Coheed and Cambria
Friday, August 2, 2012
Better than: Spending the evening with any other '80s metal band, and arguably any metal band period.
Reliving past glories with tours that focus on classic albums or eras has become a standard practice for bands across all genres looking to boost ticket sales. Legendary British metal outfit Iron Maiden was well ahead of the curve when it first started alternating tours promoting newer material with retrospective jaunts over a decade ago, but the iconic group has long proven that it don't need no stinking gimmicks to put asses in seats. Ever since charismatic singer Bruce Dickinson and guitarist Adrian Smith returned to the fold back in 1999, Maiden's reputation as a must-see live juggernaut has only grown.
As good as the newer material has been from the reconvened classic line-up - with '90s holdover Janick Gers helping give those albums a potent three-guitar attack - the Maiden England Tour stop at the Shoreline Amphitheatre promised a wealth of vintage gems Friday night. It seemed most of the die-hard Maiden fans were either stuck in traffic or pounding beers in the parking lot when support act Coheed and Cambria took the stage with the pre-dusk sun still blazing.
The proggy, post-hardcore quartet had supporters scattered through the half-full venue as it chugged through the complex riffs of "No World for Tomorrow" and "Gravemakers and Gunslingers," but the high-pitched, emotive vocals of leader Claudio Sanchez left most of the early arriving heshers scratching their heads instead of banging them. The group sensibly played to the metal-minded crowd, unleashing a muscular cover of Black Sabbath's "Heaven and Hell" that incited an enthusiastic singalong and spotlighted the shredding prowess of Sanchez and fellow guitarist Travis Stever. In the end, the audience would likely have given a better reception to the grim theatrics and '70s hits of Maiden's East Coast touring partner Alice Cooper than the lukewarm applause that greeted Coheed and Cambria's set.
When the headliner's imminent start was signaled by their standard lead-in track (UFO's "Doctor Doctor") blaring over the PA, the full house of Maiden-T-shirt-clad fans was on its feet, roaring and ready. Built around the set list from the 1988 concert video documenting the tour for the band's conceptual opus Seventh Son of a Seventh Son, the show kicked off with that album's dramatic opener "Moonchild." Dickinson was joined by a chorus of thousands as he sang the tune's intro lyrics over simple acoustic guitar: "Seven deadly sins/ Seven ways to win/ Seven holy paths to hell/ And your trip begins."
And begin it did as the band - and the first salvo of what would be a fiery evening heavy on the pyrotechnics - exploded onstage. Propelled by galloping, fleet-fingered bass playing of founder Steve Harris, the one-two punch of "Moonchild" and hooky arena anthem "Can I Play with Madness" gave Dickenson ample chance to show that his powerful pipes remain undiminished as he raced back and forth on the elevated walkway above the main stage.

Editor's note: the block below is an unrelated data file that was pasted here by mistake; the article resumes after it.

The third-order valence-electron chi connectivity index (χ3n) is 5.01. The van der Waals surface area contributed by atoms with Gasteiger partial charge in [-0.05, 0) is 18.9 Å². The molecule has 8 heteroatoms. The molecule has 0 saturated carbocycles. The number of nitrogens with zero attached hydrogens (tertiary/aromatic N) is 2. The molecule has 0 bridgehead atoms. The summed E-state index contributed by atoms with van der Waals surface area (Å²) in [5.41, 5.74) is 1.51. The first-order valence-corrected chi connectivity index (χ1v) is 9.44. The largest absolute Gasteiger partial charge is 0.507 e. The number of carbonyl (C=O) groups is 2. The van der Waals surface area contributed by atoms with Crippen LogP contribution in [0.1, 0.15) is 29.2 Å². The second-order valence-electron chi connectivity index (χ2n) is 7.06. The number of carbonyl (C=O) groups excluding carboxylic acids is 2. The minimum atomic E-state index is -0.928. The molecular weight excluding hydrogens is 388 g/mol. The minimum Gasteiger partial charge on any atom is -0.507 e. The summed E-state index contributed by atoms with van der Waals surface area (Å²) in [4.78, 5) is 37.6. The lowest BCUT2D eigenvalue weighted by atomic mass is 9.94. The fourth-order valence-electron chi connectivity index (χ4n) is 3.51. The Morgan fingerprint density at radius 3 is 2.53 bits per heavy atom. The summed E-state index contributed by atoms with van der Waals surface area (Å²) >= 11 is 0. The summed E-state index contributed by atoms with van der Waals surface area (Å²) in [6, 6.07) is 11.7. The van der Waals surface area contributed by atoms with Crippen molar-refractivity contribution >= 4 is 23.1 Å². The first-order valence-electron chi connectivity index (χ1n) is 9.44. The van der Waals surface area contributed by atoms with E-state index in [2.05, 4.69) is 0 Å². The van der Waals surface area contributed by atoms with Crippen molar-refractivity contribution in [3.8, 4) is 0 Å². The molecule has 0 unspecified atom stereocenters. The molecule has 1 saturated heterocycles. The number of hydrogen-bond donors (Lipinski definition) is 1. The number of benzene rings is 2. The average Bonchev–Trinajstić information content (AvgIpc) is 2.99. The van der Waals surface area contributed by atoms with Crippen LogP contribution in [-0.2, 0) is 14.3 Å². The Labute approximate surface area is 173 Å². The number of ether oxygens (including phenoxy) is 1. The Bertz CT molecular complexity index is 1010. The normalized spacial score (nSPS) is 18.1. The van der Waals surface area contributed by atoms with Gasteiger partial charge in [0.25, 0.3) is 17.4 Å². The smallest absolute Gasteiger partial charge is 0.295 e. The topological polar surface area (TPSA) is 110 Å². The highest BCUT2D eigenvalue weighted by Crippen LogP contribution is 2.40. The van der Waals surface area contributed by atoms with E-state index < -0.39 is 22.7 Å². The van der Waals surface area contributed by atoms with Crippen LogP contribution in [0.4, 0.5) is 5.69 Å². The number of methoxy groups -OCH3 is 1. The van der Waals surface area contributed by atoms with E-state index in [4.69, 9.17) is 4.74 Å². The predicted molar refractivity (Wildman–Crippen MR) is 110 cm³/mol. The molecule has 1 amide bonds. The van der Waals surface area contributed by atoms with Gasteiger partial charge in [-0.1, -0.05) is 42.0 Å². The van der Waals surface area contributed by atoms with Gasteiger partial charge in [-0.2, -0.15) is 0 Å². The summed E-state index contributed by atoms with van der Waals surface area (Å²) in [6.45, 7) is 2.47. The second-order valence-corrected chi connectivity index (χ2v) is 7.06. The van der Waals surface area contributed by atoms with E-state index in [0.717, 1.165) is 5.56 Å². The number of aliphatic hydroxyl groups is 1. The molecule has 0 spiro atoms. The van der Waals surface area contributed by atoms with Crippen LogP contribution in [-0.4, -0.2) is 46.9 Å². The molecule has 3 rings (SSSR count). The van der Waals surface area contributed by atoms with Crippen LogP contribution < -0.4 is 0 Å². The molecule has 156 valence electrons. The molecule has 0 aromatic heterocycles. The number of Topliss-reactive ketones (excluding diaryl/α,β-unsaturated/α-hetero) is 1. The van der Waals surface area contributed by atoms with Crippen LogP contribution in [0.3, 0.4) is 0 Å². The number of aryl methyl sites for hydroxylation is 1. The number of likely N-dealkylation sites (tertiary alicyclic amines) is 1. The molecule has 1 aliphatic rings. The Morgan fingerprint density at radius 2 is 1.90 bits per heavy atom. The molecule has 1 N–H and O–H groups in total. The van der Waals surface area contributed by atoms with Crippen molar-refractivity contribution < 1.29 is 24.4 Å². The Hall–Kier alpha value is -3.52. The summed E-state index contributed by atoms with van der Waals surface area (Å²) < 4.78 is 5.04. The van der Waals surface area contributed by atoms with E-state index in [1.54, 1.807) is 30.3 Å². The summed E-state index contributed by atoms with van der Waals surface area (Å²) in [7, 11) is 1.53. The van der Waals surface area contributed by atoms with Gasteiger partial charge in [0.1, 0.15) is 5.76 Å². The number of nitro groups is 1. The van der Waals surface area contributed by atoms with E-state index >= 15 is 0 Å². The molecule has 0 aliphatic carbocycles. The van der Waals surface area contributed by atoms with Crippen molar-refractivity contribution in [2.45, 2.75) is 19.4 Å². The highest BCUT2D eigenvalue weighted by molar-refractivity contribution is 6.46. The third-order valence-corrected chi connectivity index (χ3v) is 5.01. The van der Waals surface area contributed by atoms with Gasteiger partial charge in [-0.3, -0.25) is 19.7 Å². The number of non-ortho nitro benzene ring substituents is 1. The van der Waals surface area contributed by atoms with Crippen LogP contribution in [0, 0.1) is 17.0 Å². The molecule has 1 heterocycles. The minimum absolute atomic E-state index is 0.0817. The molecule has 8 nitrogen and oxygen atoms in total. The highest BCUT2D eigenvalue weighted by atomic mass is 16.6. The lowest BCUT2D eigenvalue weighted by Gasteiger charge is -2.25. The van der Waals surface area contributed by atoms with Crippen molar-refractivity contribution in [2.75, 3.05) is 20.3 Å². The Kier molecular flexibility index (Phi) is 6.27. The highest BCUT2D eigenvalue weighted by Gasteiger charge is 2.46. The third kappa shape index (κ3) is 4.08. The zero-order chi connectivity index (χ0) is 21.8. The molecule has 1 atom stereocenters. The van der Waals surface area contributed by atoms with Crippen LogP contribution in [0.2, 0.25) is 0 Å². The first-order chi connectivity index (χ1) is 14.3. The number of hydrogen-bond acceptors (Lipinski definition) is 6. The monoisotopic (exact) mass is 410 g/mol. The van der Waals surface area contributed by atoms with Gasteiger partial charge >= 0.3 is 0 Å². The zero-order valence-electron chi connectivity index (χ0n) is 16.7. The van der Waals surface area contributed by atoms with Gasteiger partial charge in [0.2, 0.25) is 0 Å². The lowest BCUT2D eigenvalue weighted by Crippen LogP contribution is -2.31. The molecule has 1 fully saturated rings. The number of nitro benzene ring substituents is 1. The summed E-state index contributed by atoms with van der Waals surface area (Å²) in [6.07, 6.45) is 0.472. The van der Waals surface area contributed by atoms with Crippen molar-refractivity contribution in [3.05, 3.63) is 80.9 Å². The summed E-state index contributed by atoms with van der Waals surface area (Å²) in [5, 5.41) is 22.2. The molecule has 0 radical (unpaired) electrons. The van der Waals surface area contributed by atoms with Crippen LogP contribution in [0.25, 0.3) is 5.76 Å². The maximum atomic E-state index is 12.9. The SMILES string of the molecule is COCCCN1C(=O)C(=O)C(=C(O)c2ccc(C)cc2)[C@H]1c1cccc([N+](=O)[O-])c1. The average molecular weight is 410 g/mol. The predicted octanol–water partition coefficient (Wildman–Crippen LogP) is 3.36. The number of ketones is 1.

Sprinting about the elaborate stage set based on the tundra motif of Seventh Son's cover art (when he wasn't leaping over or balancing on the stage monitors, which were made up to look like blocks of ice), the singer should have been hunched over taking oxygen during the recorded introduction to a ferocious version of "The Prisoner." Instead, the frenzied crowd response to the Number of the Beast rarity only spurred Dickinson to an ever more energetic delivery. Guitarists Dave Murray and Smith were plenty active as they churned out the meaty riffs and wailing solos that are the cornerstones to Maiden's sound, but compared to the perpetual motion of Dickinson, Harris and the flashy, guitar-twirling stunts of Gers, the two veteran axmen were practically standing still.
There were some other moments of downtime between songs, during which the singer joked about his uncertainty about the show's location ("Are we in San Francisco? Oakland? Where the fuck are we, Shoreline?"). He also apologized that venue was too small to accommodate the band's full stage set before waving his hand with a derisive laugh: "We've got enough pyro. We'll just burn it down so they can build a proper one."
It was hard to imagine the scope of an even larger set. Besides the expansive backdrop that scrolled through different widescreen reproductions of longtime Maiden artist Derek Riggs' indelible work for each song, the stage concealed large animatronic figures that emerged at key points. A demonic Minotaur flanked by massive spouts of flame surfaced for "Number of the Beast," while a super-sized statue of Seventh Son's central cover image throbbed and twitched to life, fire licking from mascot Eddie's lobotomized head during a climactic take on "Iron Maiden."
Setlist and more info on next page